# Doctoral Consortium Abstracts

DC7
Multi-agent path planning is a challenging problem with numerous real-life applications, including robotics, logistics, military operations planning, disaster rescue, and computer games.
We look at navigating large numbers of mobile units to their targets on navigation graphs such as grid maps.
The size of problems examined is significantly larger than can be handled using optimal multi-agent pathfinding algorithms in practice.
We introduced Mapp, a *tractable* algorithm for multi-agent path planning on undirected graphs.
Mapp and its extended versions are complete on well specified and tractably testable classes of problems.
They have low-polynomial worst-case upper bounds for the running time, the memory requirements, and the length of solutions.
Experiments on realistic game grid maps, with uniformly randomly generated start and target locations for each unit, show Mapp as a state-of-the-art multi-agent pathfinding algorithm in terms of scalability and success ratio (i.e., percentage of solved units).
Even on challenging scenarios with 2000 units, Mapp solves 92% to 99.7% of units.
Far and Whca, two fast but incomplete algorithms that were previously state-of-the-art in terms of scalability, solve as few as 17.5% and 12.3% of these problems.
The quality of Mapp's solutions is empirically analyzed using multiple quality criteria: total travel distance, makespan, and sum of actions (including move and wait actions).
Mapp is competitive in terms of solution quality and speed with Far and Whca*. Mapp further provides the formal characterizations that Far and Whca* lack, on problems it can solve as well as low-polynomial upper bounds on the resources required.
As optimal algorithms have limited scalability, we evaluated the solution quality of suboptimal algorithms using lower bounds of optimal values. We showed that Mapp's solutions have a reasonable quality.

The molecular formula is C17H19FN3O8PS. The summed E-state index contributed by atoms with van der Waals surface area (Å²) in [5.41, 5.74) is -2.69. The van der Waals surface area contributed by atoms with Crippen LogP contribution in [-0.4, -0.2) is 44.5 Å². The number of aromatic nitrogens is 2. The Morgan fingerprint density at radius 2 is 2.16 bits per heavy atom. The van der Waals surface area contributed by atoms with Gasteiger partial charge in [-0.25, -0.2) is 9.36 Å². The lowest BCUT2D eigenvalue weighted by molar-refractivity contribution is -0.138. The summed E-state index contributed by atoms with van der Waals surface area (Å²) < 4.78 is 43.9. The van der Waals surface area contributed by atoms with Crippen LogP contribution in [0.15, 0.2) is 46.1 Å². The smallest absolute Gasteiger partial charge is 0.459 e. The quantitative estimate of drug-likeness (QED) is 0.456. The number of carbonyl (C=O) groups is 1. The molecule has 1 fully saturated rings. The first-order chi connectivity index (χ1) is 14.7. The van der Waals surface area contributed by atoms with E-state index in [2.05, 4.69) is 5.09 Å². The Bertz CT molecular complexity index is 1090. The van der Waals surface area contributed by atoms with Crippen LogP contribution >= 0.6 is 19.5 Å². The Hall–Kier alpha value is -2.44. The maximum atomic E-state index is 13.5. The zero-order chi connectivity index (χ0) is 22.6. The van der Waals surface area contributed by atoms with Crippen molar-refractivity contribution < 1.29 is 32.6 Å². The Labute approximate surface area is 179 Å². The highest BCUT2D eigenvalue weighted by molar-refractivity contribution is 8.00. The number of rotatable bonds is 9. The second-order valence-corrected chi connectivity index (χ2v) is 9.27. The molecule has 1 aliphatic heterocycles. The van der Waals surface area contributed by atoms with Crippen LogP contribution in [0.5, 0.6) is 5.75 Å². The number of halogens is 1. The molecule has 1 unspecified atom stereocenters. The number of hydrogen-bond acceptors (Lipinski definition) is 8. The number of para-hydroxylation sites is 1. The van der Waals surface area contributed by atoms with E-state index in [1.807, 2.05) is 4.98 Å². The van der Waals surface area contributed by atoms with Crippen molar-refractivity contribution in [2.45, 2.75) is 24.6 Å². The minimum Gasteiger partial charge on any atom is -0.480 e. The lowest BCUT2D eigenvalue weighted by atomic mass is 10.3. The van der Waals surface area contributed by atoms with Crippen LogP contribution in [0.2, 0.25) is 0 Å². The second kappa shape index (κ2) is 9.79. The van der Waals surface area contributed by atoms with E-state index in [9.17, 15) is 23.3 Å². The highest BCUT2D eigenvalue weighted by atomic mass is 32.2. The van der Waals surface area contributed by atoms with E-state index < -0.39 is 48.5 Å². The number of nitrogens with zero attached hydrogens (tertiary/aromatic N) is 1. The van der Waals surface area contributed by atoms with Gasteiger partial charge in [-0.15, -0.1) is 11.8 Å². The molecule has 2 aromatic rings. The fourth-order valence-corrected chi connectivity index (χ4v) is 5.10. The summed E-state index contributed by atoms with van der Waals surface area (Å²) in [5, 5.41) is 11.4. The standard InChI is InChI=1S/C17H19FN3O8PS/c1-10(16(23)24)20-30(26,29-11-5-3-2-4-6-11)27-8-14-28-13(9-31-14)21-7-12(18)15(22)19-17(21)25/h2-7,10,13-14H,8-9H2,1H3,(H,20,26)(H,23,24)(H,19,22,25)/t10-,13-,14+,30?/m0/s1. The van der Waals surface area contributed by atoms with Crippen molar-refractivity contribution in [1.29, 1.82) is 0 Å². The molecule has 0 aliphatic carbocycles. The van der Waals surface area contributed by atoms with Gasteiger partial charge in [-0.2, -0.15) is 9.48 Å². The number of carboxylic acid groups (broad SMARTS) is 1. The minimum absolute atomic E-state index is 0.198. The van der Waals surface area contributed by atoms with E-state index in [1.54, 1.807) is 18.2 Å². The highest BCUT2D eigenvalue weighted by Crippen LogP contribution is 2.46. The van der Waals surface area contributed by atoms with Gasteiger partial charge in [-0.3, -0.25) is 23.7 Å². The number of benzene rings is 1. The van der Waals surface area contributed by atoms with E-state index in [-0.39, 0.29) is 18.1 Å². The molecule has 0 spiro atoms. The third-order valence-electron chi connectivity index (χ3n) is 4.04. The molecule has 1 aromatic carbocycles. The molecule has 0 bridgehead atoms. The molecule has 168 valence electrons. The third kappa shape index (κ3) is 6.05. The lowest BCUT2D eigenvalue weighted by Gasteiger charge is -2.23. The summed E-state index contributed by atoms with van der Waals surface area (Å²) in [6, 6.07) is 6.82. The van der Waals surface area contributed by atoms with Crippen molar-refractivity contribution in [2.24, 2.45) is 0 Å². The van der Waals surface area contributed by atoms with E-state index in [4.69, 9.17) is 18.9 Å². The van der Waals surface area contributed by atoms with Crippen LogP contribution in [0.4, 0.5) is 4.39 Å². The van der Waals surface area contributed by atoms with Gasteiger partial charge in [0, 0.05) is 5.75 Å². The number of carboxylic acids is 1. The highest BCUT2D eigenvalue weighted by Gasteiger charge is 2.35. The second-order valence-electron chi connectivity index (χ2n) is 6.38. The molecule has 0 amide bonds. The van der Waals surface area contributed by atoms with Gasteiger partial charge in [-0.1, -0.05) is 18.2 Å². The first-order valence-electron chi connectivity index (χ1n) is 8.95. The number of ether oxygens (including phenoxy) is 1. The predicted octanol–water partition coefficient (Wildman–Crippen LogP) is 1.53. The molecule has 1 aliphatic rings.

For example, Mapp's total travel distance is on average 19% longer than a lower bound on the optimal value.
Massively Multi-Agent Pathfinding made Tractable, Efficient, and with Completeness Guarantees
Ko-Hsin Cindy Wang

DC15
Game theory is a useful tool for reasoning about interactions between agents and in turn aiding in the decisions of those agents. In fact, Stackelberg games are natural models for many important applications such as oligopolistic markets and security domains. Indeed, Stackelberg games are at the heart of three deployed systems, ARMOR; IRIS; and GUARDS, for aiding security officials in making critical resource allocation decisions. In Stackelberg games, one player, the leader, commits to a strategy and follower makes her decision with knowledge of the leader's commitment. Existing algorithms for Stackelberg games efficiently find optimal solutions (leader strategy), however, they critically assume that the follower plays optimally. Unfortunately, in many applications, agents face human followers (adversaries) who - because of their bounded rationality and possibly limited information of the leader strategy - may deviate from their expected optimal response. Not considering these likely deviations when dealing with human adversaries may cause an unacceptable degradation in the leader's reward, particularly in security applications where these algorithms have seen deployment. To that end, I explore robust algorithms for agent interactions with human adversaries in security applications. I have developed a number of robust algorithms for a class of games known as “Security Games” and am working toward enhancing these approaches for a richer models of these games that I developed known as “Security Circumvention Games”.
Real-World Security Games: Toward Addressing Human Decision-Making Uncertainty
James Pitahas 2 papers